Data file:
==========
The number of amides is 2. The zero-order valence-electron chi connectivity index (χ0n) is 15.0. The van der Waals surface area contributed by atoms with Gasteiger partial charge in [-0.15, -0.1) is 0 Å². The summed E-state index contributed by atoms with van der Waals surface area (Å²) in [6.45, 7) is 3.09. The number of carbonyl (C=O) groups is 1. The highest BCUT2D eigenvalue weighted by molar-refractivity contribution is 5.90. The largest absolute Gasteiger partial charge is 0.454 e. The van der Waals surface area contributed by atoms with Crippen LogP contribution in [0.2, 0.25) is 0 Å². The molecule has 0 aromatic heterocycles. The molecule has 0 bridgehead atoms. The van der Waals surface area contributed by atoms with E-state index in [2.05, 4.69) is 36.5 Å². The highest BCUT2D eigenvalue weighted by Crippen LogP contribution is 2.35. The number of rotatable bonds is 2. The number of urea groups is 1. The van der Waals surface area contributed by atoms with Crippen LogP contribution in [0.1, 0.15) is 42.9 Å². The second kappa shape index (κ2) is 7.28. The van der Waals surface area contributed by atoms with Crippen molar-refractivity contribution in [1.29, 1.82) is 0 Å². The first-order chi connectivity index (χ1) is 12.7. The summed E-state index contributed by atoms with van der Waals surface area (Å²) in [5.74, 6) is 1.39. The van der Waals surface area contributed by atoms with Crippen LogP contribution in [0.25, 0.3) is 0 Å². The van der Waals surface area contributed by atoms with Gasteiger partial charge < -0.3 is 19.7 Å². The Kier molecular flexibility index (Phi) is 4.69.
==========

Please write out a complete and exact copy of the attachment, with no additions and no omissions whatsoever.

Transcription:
The number of amides is 2. The zero-order valence-electron chi connectivity index (χ0n) is 15.0. The van der Waals surface area contributed by atoms with Gasteiger partial charge in [-0.15, -0.1) is 0 Å². The summed E-state index contributed by atoms with van der Waals surface area (Å²) in [6.45, 7) is 3.09. The number of carbonyl (C=O) groups is 1. The highest BCUT2D eigenvalue weighted by molar-refractivity contribution is 5.90. The largest absolute Gasteiger partial charge is 0.454 e. The van der Waals surface area contributed by atoms with Crippen LogP contribution in [0.2, 0.25) is 0 Å². The molecule has 0 aromatic heterocycles. The molecule has 0 bridgehead atoms. The van der Waals surface area contributed by atoms with E-state index in [2.05, 4.69) is 36.5 Å². The highest BCUT2D eigenvalue weighted by Crippen LogP contribution is 2.35. The number of rotatable bonds is 2. The number of urea groups is 1. The van der Waals surface area contributed by atoms with Crippen LogP contribution in [0.1, 0.15) is 42.9 Å². The second kappa shape index (κ2) is 7.28. The van der Waals surface area contributed by atoms with Crippen molar-refractivity contribution in [1.29, 1.82) is 0 Å². The first-order chi connectivity index (χ1) is 12.7. The summed E-state index contributed by atoms with van der Waals surface area (Å²) in [5.74, 6) is 1.39. The van der Waals surface area contributed by atoms with Crippen LogP contribution in [0.25, 0.3) is 0 Å². The van der Waals surface area contributed by atoms with Gasteiger partial charge < -0.3 is 19.7 Å². The Kier molecular flexibility index (Phi) is 4.69.